B. Bend your knees, feet under your knees flat on the bed. Then pull your stomach in as far as you can, then puff it up as far as you can–keeping generally relaxed. Keep a moderate rhythm and breathe normally during exercise. Do 10-12 times. This pumps out the reserve blood from your abdominal area stimulating the circulation and also looses up any gut tension.

(Note, mine, not Percival’s: Knudson considered himself a tightly wired man. He felt he needed to rid himself of tension, and learn how to relax. In 1987 he invited me to work on his book The Natural Golf Swing. This was a privilege for me, and one of my most satisfying experiences as a writer. Knudson said, famously, “You don’t play golf to relax. You relax to play golf.” Great advice that I recommend for any golfer as the season gets underway).

A few more in the bed exercises follow before Percival orders : “GET OUT OF BED.” He advises three or four shoulder shrugs, a torso twist for 15-20 seconds, 10-12 bent knee sit up toe touches, and then a couple of minutes of image practice.

Don’t use a club but just simulate (eyes shut) a few shots off the tee, with irons and on the green–feeling and imagining yourself stroking the ball perfectly–no tension and with complete ‘feel.’ Concentrate on this–use that imagination to get the feel, see the picture.

Percival wanted Knudson to do the routine every morning, to help him feel “right” more often.

There’s more to the morning routine, and, of course, Percival also prescribed exercises for strength. He believed in isometrics, and in the power of the mind as well as the body; he wanted the mind and body allied as one under the objective of getting the most out of oneself. Percival also knew the power of intention. Knudson became keenly aware of its importance. He often said that he didn’t get the same feeling on the range as on the course during a tournament. Knudson came to realize that tournament golf woke him up in a way that whacking balls for extended periods on the range never could.

Here’s Percival on the idea, from the program he developed for Knudson.

Remember that the laws of learning state that the higher the intent to do well the better the performance is likely to be–and the less the anxiety level the greater the skill potential–so think big but keep it cool–let it happen.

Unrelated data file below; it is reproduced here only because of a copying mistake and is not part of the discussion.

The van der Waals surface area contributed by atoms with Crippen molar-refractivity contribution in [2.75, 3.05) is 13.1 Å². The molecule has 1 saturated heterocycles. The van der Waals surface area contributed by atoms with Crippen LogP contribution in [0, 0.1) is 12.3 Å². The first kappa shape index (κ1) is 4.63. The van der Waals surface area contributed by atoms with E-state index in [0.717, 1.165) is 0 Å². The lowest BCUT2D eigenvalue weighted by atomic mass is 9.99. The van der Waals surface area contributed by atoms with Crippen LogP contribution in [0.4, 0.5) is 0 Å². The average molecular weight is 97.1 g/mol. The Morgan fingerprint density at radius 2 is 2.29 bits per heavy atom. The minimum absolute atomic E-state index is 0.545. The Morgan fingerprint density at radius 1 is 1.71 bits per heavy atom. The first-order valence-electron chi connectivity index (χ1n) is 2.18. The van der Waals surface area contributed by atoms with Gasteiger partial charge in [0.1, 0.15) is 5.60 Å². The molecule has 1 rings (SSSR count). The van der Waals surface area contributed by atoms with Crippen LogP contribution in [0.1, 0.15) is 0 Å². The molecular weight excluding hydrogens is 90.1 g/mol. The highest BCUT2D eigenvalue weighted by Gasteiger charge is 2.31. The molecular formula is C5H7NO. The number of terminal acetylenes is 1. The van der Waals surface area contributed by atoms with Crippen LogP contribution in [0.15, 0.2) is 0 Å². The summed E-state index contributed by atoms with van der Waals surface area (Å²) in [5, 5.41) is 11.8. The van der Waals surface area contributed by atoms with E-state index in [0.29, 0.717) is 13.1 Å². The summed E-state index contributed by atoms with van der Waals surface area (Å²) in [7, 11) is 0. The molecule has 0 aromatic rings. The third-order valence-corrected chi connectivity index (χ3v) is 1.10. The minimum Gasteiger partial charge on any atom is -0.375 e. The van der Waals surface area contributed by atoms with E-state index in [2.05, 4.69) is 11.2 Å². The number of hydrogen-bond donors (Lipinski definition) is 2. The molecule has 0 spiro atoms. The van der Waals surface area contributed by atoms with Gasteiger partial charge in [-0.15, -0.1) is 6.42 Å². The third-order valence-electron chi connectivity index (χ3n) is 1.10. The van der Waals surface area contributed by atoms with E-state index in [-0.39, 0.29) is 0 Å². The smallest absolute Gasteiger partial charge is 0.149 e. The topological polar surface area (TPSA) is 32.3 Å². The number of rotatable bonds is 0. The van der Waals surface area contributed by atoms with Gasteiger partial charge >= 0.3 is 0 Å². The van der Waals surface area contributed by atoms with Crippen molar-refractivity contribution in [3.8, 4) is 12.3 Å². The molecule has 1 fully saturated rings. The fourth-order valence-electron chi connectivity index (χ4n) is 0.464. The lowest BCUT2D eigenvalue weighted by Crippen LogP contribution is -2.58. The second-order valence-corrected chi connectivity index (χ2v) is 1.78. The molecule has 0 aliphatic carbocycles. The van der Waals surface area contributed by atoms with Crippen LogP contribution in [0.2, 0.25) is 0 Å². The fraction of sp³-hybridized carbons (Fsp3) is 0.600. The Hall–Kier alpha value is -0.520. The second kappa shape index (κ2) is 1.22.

Percival was only 61 when he died in 1974. Knudson was only 51 when he died in 1989. They were ahead of their time, and it’s a shame their time wasn’t longer.

RELATED LINK: More blogs from Lorne Rubenstein

---

Lorne Rubenstein has written a golf column for The Globe and Mail since 1980. He has played golf since the early 1960s and was the Royal Canadian Golf Association’s first curator of its museum and library at the Glen Abbey Golf Club in Oakville, Ontario and the first editor of Score, Canada’s Golf Magazine, where he continues to write a column and features. He has won four first-place awards from the Golf Writers Association of America, one National Magazine Award in Canada, and he won the award for the best feature in 2009 from the Golf Journalists Association of Canada. Lorne has written 12 books, including Mike Weir: The Road to the Masters (2003); A Disorderly Compendium of Golf, with Jeff Neuman (2006); This Round’s on Me (2009); and the latest Moe & Me: Encounters with Moe Norman, Golf’s Mysterious Genius (2012). He is a member of the Ontario Golf Hall of Fame and the Canadian Golf Hall of Fame. Lorne can be reached at rube@sympatico.ca . You can now follow him on Twitter @lornerubenstein

Follow us on Twitter: @Globe_Sports

In the know

Most popular video »

Highlights

More from The Globe and Mail

Most Popular Stories